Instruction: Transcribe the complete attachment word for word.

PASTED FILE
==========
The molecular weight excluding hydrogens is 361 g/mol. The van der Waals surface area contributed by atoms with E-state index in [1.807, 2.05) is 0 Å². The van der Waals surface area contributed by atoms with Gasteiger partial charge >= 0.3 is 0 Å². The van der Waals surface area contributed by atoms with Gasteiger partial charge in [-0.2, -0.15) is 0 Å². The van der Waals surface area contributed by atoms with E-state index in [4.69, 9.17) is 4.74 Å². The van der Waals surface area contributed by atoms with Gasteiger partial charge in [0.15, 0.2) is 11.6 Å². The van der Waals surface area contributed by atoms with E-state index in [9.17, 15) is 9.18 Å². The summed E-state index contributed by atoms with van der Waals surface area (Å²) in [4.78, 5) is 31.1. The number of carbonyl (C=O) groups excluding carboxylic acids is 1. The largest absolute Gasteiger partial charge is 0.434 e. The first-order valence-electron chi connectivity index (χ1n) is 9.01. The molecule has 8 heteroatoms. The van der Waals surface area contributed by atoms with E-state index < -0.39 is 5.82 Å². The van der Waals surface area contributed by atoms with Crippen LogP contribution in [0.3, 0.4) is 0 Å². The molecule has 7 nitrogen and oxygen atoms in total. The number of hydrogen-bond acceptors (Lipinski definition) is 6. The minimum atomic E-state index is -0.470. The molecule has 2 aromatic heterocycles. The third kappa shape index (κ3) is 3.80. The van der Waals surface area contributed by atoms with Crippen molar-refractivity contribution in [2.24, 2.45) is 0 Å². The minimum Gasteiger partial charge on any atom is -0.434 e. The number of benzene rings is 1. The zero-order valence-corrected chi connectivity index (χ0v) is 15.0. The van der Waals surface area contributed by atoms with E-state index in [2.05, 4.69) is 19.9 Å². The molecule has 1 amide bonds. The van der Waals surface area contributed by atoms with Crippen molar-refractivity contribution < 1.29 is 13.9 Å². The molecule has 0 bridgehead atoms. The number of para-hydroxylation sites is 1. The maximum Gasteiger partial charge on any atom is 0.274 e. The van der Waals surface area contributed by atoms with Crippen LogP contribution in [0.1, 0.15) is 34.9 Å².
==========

The molecular weight excluding hydrogens is 361 g/mol. The van der Waals surface area contributed by atoms with E-state index in [1.807, 2.05) is 0 Å². The van der Waals surface area contributed by atoms with Gasteiger partial charge >= 0.3 is 0 Å². The van der Waals surface area contributed by atoms with Gasteiger partial charge in [-0.2, -0.15) is 0 Å². The van der Waals surface area contributed by atoms with E-state index in [4.69, 9.17) is 4.74 Å². The van der Waals surface area contributed by atoms with Gasteiger partial charge in [0.15, 0.2) is 11.6 Å². The van der Waals surface area contributed by atoms with E-state index in [9.17, 15) is 9.18 Å². The summed E-state index contributed by atoms with van der Waals surface area (Å²) in [4.78, 5) is 31.1. The number of carbonyl (C=O) groups excluding carboxylic acids is 1. The largest absolute Gasteiger partial charge is 0.434 e. The first-order valence-electron chi connectivity index (χ1n) is 9.01. The molecule has 8 heteroatoms. The van der Waals surface area contributed by atoms with E-state index < -0.39 is 5.82 Å². The van der Waals surface area contributed by atoms with Crippen LogP contribution in [0.3, 0.4) is 0 Å². The molecule has 7 nitrogen and oxygen atoms in total. The number of hydrogen-bond acceptors (Lipinski definition) is 6. The minimum atomic E-state index is -0.470. The molecule has 2 aromatic heterocycles. The third kappa shape index (κ3) is 3.80. The van der Waals surface area contributed by atoms with Crippen molar-refractivity contribution in [2.24, 2.45) is 0 Å². The minimum Gasteiger partial charge on any atom is -0.434 e. The number of benzene rings is 1. The zero-order valence-corrected chi connectivity index (χ0v) is 15.0. The van der Waals surface area contributed by atoms with E-state index in [2.05, 4.69) is 19.9 Å². The molecule has 1 amide bonds. The van der Waals surface area contributed by atoms with Crippen molar-refractivity contribution < 1.29 is 13.9 Å². The molecule has 0 bridgehead atoms. The number of para-hydroxylation sites is 1. The maximum Gasteiger partial charge on any atom is 0.274 e. The van der Waals surface area contributed by atoms with Crippen LogP contribution in [0.1, 0.15) is 34.9 Å².